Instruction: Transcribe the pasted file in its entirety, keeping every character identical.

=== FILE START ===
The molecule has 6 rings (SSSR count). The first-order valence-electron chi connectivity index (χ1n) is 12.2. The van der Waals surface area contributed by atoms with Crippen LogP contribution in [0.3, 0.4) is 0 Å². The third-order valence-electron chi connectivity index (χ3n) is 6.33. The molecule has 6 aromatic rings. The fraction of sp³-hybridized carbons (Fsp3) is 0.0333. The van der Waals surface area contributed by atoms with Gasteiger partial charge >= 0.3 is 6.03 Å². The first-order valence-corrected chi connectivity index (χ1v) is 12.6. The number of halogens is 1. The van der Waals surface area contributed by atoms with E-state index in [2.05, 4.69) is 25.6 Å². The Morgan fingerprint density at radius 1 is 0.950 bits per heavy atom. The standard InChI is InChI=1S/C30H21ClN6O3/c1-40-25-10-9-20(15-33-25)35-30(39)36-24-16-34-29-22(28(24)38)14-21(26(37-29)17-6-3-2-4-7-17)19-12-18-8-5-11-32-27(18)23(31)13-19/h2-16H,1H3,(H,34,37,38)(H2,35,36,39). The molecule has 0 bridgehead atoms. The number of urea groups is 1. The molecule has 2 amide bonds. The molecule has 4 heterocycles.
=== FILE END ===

The molecule has 6 rings (SSSR count). The first-order valence-electron chi connectivity index (χ1n) is 12.2. The van der Waals surface area contributed by atoms with Crippen LogP contribution in [0.3, 0.4) is 0 Å². The third-order valence-electron chi connectivity index (χ3n) is 6.33. The molecule has 6 aromatic rings. The fraction of sp³-hybridized carbons (Fsp3) is 0.0333. The van der Waals surface area contributed by atoms with Gasteiger partial charge >= 0.3 is 6.03 Å². The first-order valence-corrected chi connectivity index (χ1v) is 12.6. The number of halogens is 1. The van der Waals surface area contributed by atoms with E-state index in [2.05, 4.69) is 25.6 Å². The Morgan fingerprint density at radius 1 is 0.950 bits per heavy atom. The standard InChI is InChI=1S/C30H21ClN6O3/c1-40-25-10-9-20(15-33-25)35-30(39)36-24-16-34-29-22(28(24)38)14-21(26(37-29)17-6-3-2-4-7-17)19-12-18-8-5-11-32-27(18)23(31)13-19/h2-16H,1H3,(H,34,37,38)(H2,35,36,39). The molecule has 0 bridgehead atoms. The number of urea groups is 1. The molecule has 2 amide bonds. The molecule has 4 heterocycles.